November 2021 Market Summary
International cotton prices began the month on a strong upward trajectory, influenced by a continuation of the rapid advance of New York futures that had begun in late September. For most of the remainder of the month, prices then moved within a relatively narrow range (at least by recent comparison). However, the market ended the period in a state of virtual collapse, as New York, like other share and commodity markets, reacted to fears arising from the identification of the Omicron Covid variant. The A Index began the month at 123.60 US cents per lb, rose to a high point of 128.45 on November 18, but ended the period at 123.05 US cents per lb.
While the relative stability of prices for most of the month failed to stimulate mill purchasing on a large scale, the perception remained that spinners in various markets were in need of cover for the first and second quarters of next year. The precipitate decline of futures at the end of the period – the New York March contract relinquished 937 cent points in the final three sessions of November – did bring to the surface some of that latent demand for shipment during the early months of 2022.
Spinners’ lack of coverage appears to have resulted from a combination of hesitancy to buy at historically elevated price levels (only in the exceptional bull market of 2010/11 has the Cotlook A Index been higher) and the persistent delays to the shipment of cotton already contracted. Throughout November, the turmoil in the shipping sector hampered the international trade’s endeavours to accommodate its mill customers. As a result, spinners on certain markets are far from assured of their continuity of supply.
While spinners have continued to focus on their more pressing needs, the latest pandemic developments instilled a renewed sense of caution with regard to the outlook for yarn business, especially in the context of historically high raw cotton replacement costs.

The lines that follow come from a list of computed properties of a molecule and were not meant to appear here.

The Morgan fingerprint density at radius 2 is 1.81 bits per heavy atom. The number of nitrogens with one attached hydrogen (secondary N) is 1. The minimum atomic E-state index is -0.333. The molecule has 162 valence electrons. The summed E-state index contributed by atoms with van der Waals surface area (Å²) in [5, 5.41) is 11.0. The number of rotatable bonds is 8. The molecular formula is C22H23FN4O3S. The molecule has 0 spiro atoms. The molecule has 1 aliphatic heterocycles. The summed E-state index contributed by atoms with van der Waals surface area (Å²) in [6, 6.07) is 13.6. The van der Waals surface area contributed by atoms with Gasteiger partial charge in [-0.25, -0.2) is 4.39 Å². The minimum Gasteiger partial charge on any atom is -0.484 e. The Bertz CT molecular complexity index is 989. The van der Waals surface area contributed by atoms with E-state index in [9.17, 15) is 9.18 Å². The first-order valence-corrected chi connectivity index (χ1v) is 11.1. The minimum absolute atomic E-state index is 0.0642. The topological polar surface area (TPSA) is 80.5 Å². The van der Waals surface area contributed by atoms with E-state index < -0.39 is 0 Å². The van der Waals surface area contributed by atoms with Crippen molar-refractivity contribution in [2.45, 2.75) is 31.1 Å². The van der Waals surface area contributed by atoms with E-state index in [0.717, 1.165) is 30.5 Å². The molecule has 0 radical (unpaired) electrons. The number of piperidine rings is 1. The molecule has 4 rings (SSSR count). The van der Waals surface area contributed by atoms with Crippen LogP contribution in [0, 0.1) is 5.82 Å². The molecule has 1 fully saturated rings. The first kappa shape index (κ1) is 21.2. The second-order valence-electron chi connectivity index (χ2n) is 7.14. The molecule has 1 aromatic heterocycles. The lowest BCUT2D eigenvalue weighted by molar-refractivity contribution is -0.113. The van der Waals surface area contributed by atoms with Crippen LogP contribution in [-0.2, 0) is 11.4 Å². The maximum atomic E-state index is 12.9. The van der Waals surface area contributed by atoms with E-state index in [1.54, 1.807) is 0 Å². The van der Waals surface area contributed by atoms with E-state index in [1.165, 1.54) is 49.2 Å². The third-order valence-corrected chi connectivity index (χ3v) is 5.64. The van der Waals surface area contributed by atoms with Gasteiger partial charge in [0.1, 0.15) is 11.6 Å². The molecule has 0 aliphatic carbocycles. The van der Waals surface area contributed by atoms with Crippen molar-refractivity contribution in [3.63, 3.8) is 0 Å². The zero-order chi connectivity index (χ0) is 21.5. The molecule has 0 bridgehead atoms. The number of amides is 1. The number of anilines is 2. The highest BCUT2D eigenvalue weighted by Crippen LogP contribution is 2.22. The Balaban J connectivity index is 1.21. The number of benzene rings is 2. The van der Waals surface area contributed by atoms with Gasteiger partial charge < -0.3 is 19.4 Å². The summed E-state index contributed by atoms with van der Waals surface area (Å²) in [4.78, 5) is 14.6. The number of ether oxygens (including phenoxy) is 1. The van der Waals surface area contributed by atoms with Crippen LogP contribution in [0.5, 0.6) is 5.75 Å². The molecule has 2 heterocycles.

In addition to purchasing against their needs for shipment after the year-end, mills took the opportunity of fixing their on-call purchase contracts. The volume of unfixed on-call sales has recently risen to historical highs, only slightly below the all-time peak attained in May 2018. On November 19, those on the March 2022 contract stood at over 6.8 million bales, and those on July 2022 at more than 4.7 million.
As ever, developments in China remained under close scrutiny throughout the month. Until local prices succumbed to the Covid-related developments described above, a period of relative stability was witnessed on the domestic market. However, owing largely to this season’s ginning overcapacity in Xinjiang and a smaller crop in the region, Chinese prices remained substantially higher than the international market.
Import demand, however, waned during the course of the month, in part due to the depletion of spinners’ unused import quota for 2021. In addition, buying initiative on the part of state-owned trading entities, including the State Reserve, was absent. In an effort to rein in the bullish influences at work on the local market, Beijing sanctioned an unusual extension to this year’s State Reserve auction series. By the end of November, almost 1.2 million tonnes had been disposed of. Traders continue to believe therefore that the last-mentioned organisation will at some point need to replenish its strategic stock, an eventuality with bullish implications for the global market.
The month of November saw no major shifts in the supply and demand balance sheet for the 2021/22 season.
In the Northern Hemisphere, harvests made good progress without any noteworthy weather-related difficulties. The outlook for the major producers in the Southern Hemisphere, where sowing is under way, was enhanced by timely rainfall in Australia, Brazil and Argentina. Cotton Outlook’s forecast of world production rose by just under 100,000 tonnes to 26,043,000 tonnes.
Our forecast of consumption in the current season was unaltered at 26,153,000 tonnes, representing an increase of almost three percent on 2020/21.
At the end of November, estimates of production and consumption for the 2021/22 season were thus fairly close to equilibrium: our figures indicated that world ending stocks by July 31,2022 would decline by a modest 110,000 tonnes. However, the supply from this season’s larger Southern Hemisphere crops is not yet available to the market, and the shipping difficulties alluded to above continue to affect the short-term availability of cotton.